“Wingdings unleashed a furor much bigger than Microsoft expected,” says Bigelow. “Some conspiracy theories appeared, pointing to Wingdings as a source of subliminal messages.” The most famous of these theories states that Wingdings is loaded with anti-Semitic messages against New York City (when writing “NYC” a symbol of a skull, the Star of David and a thumbs up appears). Of course, Bigelow says that such “hidden messages” are merely coincidences in the process of converting the font – Microsoft never considered that users would read the stack of character as a real code of letters.
Ironically, these terrible conspiracy theories showed the great success that Wingdings had achieved. Wingdings had a long-lasting impact on our culture. Starting from there, it was adapted with new icons and additional images, morphed into other fonts such as Webdings (which had the help of the designer of Comic Sans, Vincent Connare) and gave rise to many new things.
What inspired Wingdings?
To better understand what is Wingdings and its character set, we can look at what inspired it. “We were inspired by both historical and modern images” said Bigelow. The Lucida Icons spanned many eras. “The pointing fingers and the hands traced us to medieval manuscripts and, before that, to ancient Romans gestures. The planes were an invention of the twentieth century; and just as keyboards, computers, mouses and printers that were included in the font Lucida Icons, they were part of life in the office in 1990, when these images were drawn.”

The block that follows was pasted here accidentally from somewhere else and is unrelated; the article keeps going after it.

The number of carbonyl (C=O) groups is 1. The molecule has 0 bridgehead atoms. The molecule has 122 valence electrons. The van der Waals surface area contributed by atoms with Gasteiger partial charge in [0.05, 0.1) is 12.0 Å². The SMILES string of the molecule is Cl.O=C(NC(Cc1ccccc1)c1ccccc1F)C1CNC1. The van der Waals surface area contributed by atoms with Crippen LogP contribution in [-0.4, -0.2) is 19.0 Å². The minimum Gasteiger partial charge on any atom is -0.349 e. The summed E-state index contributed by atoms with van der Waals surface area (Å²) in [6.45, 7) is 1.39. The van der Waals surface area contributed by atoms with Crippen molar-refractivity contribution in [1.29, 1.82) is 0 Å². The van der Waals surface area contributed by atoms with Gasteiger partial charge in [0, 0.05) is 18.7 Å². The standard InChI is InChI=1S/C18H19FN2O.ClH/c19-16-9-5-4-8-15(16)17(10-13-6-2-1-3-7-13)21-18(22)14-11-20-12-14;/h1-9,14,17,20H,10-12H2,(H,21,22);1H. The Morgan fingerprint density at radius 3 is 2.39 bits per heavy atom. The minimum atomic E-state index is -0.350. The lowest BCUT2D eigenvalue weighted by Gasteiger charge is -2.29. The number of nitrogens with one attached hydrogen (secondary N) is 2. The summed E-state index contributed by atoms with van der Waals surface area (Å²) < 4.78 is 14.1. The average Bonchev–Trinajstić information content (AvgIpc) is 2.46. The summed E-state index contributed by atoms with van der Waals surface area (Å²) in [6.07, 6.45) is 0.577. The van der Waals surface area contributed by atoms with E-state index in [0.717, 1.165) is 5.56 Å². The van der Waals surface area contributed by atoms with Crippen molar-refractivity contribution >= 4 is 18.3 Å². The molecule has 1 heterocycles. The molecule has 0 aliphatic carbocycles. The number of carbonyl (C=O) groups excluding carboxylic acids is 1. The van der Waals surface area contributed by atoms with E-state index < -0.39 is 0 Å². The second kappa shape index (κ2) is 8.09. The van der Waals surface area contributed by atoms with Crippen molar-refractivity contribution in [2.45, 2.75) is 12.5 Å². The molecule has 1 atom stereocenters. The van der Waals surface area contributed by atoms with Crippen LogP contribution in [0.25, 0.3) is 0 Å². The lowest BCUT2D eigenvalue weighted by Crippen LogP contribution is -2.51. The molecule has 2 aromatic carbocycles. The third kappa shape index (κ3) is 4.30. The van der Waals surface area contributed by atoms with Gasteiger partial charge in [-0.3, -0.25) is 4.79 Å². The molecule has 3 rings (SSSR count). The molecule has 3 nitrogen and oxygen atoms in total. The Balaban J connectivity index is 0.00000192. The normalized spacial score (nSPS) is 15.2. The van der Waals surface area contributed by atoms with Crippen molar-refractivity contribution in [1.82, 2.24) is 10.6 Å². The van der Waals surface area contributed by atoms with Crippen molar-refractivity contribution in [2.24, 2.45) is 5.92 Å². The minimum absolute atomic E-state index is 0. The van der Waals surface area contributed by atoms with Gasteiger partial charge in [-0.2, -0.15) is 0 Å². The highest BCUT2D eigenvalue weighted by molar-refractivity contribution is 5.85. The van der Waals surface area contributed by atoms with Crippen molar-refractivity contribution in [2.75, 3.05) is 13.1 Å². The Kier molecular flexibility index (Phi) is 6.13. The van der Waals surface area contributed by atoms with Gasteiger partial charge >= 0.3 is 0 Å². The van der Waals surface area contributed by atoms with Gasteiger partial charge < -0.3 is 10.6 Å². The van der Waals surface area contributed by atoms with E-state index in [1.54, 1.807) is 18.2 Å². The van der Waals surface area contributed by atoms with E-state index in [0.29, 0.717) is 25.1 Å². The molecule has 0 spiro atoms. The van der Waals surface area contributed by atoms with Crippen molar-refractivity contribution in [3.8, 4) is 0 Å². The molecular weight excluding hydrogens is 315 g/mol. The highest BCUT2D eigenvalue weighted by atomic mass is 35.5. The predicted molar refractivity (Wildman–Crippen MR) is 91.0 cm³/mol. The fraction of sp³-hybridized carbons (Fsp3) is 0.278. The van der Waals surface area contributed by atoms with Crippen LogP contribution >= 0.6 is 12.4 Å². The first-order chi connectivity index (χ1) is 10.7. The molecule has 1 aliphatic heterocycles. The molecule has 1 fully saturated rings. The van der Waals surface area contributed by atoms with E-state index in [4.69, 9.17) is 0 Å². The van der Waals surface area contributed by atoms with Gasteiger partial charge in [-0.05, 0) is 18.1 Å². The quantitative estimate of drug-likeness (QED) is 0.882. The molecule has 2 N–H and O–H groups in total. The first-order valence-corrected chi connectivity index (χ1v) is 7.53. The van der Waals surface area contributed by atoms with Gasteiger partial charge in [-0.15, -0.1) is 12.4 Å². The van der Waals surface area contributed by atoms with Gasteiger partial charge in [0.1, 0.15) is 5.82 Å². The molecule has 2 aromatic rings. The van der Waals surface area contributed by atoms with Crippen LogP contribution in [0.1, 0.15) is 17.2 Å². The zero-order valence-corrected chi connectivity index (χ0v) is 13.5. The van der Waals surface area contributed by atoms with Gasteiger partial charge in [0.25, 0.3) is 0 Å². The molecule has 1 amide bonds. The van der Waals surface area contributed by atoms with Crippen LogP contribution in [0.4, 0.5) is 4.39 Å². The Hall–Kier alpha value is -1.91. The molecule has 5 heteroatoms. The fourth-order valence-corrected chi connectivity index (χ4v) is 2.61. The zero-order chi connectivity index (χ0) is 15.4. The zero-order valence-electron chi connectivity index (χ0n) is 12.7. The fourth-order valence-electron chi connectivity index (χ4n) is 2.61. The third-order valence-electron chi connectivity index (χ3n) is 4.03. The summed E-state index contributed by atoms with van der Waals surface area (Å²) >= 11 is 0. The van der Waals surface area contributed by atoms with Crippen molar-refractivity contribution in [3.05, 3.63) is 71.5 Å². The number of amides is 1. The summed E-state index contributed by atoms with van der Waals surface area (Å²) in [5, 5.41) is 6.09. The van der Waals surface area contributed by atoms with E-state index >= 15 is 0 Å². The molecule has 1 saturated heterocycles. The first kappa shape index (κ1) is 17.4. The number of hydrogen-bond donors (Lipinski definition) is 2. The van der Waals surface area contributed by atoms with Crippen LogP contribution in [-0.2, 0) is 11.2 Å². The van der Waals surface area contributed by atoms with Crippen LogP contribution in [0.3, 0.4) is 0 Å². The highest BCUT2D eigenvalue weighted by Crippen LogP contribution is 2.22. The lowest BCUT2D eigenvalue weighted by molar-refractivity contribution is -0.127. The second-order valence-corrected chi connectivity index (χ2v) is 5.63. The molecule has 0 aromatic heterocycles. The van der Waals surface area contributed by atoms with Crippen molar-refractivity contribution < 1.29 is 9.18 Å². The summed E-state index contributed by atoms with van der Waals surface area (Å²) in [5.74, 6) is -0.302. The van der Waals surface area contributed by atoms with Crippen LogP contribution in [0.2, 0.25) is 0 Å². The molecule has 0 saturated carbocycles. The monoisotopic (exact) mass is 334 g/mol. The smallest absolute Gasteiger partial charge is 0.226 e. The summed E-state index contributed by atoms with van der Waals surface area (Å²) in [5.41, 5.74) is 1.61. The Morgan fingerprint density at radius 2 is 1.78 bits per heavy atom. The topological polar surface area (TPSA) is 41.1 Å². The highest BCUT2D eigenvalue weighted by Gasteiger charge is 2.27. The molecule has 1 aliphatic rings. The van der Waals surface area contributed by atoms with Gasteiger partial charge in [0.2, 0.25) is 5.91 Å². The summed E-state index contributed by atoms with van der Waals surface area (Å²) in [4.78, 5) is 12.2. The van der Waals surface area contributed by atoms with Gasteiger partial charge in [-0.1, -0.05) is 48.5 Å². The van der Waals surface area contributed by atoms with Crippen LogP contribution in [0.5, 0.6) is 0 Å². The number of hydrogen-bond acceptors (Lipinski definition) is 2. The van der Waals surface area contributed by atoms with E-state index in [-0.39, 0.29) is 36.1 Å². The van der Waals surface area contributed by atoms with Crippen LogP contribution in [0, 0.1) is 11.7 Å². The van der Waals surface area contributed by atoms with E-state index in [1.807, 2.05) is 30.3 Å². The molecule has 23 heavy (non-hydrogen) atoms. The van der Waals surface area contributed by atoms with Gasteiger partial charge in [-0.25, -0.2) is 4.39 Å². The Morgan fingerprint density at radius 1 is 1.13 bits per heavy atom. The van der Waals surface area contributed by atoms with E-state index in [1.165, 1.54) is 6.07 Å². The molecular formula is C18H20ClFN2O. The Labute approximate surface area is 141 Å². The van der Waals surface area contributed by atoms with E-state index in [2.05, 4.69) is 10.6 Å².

Charles Bigelow’s favorite characters in Wingdings are the floral elements that were partially inspired by the plants that Holmes had in his garden, during the summer when they designed the fonts Others were inspired by Renaissance prints, English roses and other types of foliage.
So, what is a dingbat?
When working with printing presses, the printers required a prefabricated pattern in order to ornament texts. Each figure or letter had to be carved by hand and added before it could go into the print, so it was very laborious making a new template for each drawing or figure.
The dingbats were tiny pieces in a variety of reusable shapes that could fit in the text and used as ornaments in the book.
Since ancient times
The history of font characters dates back to long before the dingbat. Bigelow, who taught, among other courses, Concepts of Text at Stanford University, says this goes much further in the past. After all, he says, it is possible to trace the letter “A” in the shape of an ox head to 3,500 years ago. That old use of images has been extended to our era.
“The Emojis are like dingbats in the sense that they represent typographical symbols” says Bigelow. “But they also go back to an old concept of pictographic writing from which evolved the Chinese and kanji characters”. Chinese and Japanese writing comes from the images and, as happens today with the emoji they are ways to express our ideas and ourselves.
The future of fonts such as Wingdings, which occupies a space between image and text, is impossible to predict.